So, while the QWERTY layout may not be the most optimally efficient, in my opinion the overhead in switching it to anything else is simply too great.

        It's still a great case study in how engineering decisions are made though, and I highly recommend giving it a try. Perhaps forcing a classroom of engineering students to do it for a quarter would prevent costly project overruns years down the road...

  • by Pushnell ( 204514 ) on Monday January 19, 2009 @06:44PM (#26521561)

    Working in a web shop where lunch conversation was occasionally about how thoroughly we had memorized the hotkeys for our favorite dev programs, I hacked up some foot pedals for one of our designers by destroying a usb keyboard and wiring directly into the keyboard's controller chip. What we eventually found was that the average desk worker does not maintain the same posture all day long, but instead alters it, shifting weight to the left, right, or center to alleviate fatigue. This made any particular arrangement of foot pedals uncomfortable to use throughout the course of the day because it required maintaining a specific posture or rearranging the pedals at every (previously unconscious) shift in the chair. Now, we did not have $1000 chairs, so perhaps foot pedals could work with some highly ergonomic office equipment, but our relatively simple setup didn't afford further testing.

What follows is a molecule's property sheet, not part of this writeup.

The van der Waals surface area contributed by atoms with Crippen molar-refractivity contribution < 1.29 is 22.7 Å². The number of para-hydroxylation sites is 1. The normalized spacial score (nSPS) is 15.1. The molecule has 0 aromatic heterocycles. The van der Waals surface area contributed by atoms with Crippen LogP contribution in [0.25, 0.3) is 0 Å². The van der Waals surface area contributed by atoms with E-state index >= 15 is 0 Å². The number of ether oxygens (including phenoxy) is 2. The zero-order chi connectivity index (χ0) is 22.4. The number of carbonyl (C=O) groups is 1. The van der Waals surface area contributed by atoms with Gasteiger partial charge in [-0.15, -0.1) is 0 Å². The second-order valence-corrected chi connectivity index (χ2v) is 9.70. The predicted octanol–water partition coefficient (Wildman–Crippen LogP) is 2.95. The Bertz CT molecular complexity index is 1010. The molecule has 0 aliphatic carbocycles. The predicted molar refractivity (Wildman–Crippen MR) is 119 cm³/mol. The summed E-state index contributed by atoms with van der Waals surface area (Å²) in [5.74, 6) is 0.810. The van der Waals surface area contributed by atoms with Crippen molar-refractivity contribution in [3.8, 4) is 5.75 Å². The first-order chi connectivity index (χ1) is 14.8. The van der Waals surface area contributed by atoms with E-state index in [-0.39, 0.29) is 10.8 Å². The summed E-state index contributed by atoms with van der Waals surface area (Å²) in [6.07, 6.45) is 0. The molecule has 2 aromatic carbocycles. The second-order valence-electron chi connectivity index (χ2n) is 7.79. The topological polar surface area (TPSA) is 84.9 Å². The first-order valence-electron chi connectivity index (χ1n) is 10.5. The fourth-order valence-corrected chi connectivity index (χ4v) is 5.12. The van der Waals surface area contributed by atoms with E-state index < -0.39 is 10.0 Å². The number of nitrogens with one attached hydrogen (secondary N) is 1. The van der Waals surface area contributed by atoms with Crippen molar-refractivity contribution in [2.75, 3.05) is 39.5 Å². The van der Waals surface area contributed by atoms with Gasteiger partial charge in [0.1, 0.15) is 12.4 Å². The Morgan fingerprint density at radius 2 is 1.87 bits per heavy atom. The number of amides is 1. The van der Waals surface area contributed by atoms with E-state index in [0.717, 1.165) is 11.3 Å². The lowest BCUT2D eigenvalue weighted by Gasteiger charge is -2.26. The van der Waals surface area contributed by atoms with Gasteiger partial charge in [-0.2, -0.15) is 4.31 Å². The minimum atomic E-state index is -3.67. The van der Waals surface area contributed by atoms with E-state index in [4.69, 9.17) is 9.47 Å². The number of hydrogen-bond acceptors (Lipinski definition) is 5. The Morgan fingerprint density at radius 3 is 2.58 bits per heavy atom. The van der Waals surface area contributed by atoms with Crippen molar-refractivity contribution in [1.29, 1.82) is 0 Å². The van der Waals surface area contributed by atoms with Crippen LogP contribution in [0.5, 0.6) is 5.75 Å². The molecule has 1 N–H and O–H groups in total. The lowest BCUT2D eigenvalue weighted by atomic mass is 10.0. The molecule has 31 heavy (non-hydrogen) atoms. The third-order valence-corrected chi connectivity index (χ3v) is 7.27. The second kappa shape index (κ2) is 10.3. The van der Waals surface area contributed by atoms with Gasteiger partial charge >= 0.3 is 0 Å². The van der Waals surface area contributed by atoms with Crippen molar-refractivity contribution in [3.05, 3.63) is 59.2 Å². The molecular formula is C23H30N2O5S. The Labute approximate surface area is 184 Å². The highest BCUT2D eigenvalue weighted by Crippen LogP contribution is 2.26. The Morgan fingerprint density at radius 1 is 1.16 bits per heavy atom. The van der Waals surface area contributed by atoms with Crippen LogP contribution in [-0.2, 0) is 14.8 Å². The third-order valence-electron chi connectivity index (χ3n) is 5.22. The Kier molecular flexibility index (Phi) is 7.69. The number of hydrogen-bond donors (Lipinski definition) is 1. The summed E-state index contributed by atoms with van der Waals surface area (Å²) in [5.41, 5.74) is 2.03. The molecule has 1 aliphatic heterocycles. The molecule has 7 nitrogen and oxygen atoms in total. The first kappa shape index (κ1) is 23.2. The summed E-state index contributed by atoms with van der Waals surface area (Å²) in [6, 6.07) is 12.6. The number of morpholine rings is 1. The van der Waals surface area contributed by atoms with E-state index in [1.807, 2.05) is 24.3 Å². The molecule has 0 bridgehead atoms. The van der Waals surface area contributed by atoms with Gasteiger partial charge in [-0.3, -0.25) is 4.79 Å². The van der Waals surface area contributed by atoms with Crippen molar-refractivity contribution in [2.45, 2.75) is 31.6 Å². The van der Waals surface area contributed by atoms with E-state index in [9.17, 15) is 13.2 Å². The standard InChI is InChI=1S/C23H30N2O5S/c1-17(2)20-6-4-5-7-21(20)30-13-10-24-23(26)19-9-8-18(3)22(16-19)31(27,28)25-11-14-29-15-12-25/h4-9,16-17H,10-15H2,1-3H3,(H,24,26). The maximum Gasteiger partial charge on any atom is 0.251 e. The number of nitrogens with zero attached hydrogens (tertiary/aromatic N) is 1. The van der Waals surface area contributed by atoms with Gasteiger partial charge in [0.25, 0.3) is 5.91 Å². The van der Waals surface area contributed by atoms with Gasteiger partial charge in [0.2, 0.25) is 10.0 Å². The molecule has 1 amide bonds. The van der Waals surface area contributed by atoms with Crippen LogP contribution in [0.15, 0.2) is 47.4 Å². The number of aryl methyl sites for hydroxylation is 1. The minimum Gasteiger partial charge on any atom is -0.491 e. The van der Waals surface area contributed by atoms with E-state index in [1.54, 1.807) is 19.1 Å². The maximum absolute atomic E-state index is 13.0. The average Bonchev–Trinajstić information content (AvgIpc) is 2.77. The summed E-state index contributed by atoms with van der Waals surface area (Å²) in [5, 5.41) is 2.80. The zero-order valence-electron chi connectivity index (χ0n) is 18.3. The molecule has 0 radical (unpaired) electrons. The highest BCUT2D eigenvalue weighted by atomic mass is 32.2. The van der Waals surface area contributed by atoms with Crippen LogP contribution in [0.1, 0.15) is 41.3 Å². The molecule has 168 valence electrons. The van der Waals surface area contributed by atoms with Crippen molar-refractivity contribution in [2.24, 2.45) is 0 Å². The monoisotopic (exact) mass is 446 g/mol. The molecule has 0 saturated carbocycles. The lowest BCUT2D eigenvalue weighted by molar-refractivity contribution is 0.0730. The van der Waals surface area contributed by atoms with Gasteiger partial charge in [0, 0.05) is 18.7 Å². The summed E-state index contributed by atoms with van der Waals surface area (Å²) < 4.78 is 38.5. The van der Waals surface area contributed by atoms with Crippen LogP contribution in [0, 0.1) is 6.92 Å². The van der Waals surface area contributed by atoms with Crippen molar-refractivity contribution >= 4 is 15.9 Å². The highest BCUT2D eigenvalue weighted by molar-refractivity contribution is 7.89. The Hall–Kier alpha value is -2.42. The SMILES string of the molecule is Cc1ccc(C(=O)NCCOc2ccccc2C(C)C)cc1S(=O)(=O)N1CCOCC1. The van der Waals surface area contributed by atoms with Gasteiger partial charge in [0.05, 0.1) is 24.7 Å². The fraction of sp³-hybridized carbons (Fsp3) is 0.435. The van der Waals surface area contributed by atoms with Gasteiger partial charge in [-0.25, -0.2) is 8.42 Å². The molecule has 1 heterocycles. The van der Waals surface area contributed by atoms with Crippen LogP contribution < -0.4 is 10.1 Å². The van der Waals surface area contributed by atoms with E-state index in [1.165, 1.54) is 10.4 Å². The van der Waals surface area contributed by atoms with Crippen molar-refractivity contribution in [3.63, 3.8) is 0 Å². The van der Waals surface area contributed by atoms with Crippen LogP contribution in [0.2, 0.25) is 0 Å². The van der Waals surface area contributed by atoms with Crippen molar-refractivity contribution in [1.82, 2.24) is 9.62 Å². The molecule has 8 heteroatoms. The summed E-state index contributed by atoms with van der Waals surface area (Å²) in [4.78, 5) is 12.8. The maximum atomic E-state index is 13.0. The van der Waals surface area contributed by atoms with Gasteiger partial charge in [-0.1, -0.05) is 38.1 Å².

As to what difference is made by rearranging the letters on the keyboard, I believe that the primary argument should not be about speed but efficiency. Most people type only in short bursts anyway, so wpm is a diminishing return metric above a certain threshold (I've heard around 35), but highly efficient layouts dramatically reduce the finger and wrist work required to type the same text, which reduces fatigue and injury. I suggest checking out http://klausler.com/evolved.html [klausler.com] for an example of unbiased methodology which shows that Dvorak reduces effort per text by over 50%, which I may add, has been my experience. I switched to Dvorak after I started noticing early signs of CTS (numbness, tingling, etc) and have had 0 problems since, 6 years later.

Thus spake the master programmer: "When a program is being tested, it is too late to make design changes." -- Geoffrey James, "The Tao of Programming"